‘I’ ON CULTURE
There is a scary form of identity theft called “phishing” that winds up having the victim contribute to the victimization. The unwary target provides all the information necessary for criminals to loot the person. No need for fancy identification papers. All the criminal needs is a bit of carelessness on your part, and, wow, they now can do a job on you.
What happens is that the criminals send you an e-mail message claiming to be from someone with whom you already do business and warn you of possible criminal activity. And, of course, they provide easy access for you to prevent it from happening, and that provides their opening.
How do I know? Because recently, I was targeted twice. The first time was a message from Amazon.com, or at least that’s what it said in the e-mail I received: “Someone has been trying to get access to your account.” Amazon wanted me to change my password, and even had a link that could bring me right to the place where I could do so.
Of course, everything was fake. I would be going in, and the first thing I would be doing was typing in my username followed by my real password. Then, I could presumably change it. But the crooks then have my real password. Had I followed the directions, I might have had thousands of dollars’ worth of goods delivered to postal boxes all over the country. What I decided to do was to turn off my computer completely. The next day, I went to the real Amazon.com and changed my password separately. So far, I have not been victimized there.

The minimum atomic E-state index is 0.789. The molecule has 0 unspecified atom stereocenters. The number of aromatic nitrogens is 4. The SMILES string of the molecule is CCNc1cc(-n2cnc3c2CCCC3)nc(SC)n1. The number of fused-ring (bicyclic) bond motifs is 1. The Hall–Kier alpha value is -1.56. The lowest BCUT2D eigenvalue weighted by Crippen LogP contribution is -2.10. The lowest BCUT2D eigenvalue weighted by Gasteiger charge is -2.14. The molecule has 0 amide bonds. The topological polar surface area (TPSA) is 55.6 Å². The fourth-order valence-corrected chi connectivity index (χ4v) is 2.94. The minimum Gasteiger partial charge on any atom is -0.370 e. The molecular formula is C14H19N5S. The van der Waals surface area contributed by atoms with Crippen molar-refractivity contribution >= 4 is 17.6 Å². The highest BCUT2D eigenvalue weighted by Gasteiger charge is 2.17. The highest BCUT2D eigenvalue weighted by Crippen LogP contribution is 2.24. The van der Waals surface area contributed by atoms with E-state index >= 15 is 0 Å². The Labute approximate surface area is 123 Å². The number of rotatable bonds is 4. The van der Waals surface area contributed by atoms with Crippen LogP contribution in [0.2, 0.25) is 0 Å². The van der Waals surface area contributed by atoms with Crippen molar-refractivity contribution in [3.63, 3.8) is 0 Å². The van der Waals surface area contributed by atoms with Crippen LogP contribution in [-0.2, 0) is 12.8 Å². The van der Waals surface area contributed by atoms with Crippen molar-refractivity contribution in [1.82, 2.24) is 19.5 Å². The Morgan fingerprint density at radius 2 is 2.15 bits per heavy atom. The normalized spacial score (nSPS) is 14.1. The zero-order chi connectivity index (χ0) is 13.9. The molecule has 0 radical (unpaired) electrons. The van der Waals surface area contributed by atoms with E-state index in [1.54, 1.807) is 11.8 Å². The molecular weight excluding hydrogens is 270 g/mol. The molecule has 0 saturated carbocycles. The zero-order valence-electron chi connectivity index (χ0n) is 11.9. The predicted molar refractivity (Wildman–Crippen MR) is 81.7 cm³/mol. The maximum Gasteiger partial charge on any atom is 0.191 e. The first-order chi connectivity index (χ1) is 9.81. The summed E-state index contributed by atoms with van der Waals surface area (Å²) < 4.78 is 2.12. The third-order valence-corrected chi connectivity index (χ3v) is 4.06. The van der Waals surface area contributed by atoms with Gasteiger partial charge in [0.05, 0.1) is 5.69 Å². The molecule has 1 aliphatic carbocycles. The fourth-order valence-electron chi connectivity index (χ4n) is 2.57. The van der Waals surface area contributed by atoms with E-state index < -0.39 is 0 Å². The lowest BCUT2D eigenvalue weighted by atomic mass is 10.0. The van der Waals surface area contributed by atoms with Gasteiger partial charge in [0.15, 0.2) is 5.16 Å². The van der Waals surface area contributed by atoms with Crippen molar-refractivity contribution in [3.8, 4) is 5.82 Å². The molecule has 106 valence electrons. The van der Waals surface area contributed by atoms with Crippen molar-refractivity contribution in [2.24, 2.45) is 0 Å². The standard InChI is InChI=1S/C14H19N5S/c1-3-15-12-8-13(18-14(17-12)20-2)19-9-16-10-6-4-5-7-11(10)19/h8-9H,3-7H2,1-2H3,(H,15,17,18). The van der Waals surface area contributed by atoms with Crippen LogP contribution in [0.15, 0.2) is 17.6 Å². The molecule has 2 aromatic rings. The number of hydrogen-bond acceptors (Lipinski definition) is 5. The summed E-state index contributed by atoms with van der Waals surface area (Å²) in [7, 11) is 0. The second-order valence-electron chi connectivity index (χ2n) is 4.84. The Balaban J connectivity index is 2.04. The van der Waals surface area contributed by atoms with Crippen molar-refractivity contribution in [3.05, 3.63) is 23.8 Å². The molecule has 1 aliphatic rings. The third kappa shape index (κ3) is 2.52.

Then, a week ago, I received an “emergency e-mail” from my bank, saying that it needed to verify my information and, again, providing a link to a helpful web site. It is not that difficult a trick to reroute once you press that little button on the mouse. You would think you were at the bank’s web site; it looks exactly like the real one. And, of course, you would type in your username and password. Chances are, by the next day, you would have nothing left.
I went to my local branch the next day with a printout of the e-mail. I was quickly given the e-mail address of the bank’s own investigators for that kind of thing. When individual banks create their own web sites to report this type of stuff, you know how common the crime has become.
Identity theft is a major problem in this country. Although Hollywood decided to make fun of it in a recent mediocre movie, it can destroy your credit, and it can take months, if not years, to fully restore it. And this particular form of theft is a very safe one for the criminals. They have fooled their victims into providing the information, and done it seamlessly, never directly involving themselves with the individual and, using computers, are able to access accounts again without meeting anyone — far safer than if they actually used a credit card in a store where they might be stopped or photographed.
When we watch television or movies, there are times we see a suspicious clerk calling the police or getting some of those photos. Watch any of them, and it looks like we live in a surveillance state. With phishing, someone who lives outside the country can have access to your account in the middle of the night while you are sleeping and write checks to dummy companies in other countries, which then shift the money to banks that pride themselves on the privacy of their clients.
The best way to stop this is to be extremely cautious when you receive any e-mail (or even phone call, although that is less likely now since the phisher can send out thousands of e-mails at one time and hope for even a 1 percent return) that asks you for information. We have all been warned about giving out Social Security numbers to anyone, but take care when someone you’ve done business with wants to confirm information that you would not want a criminal to know.
Keep your money safe this holiday season, and, please, shop our local merchants.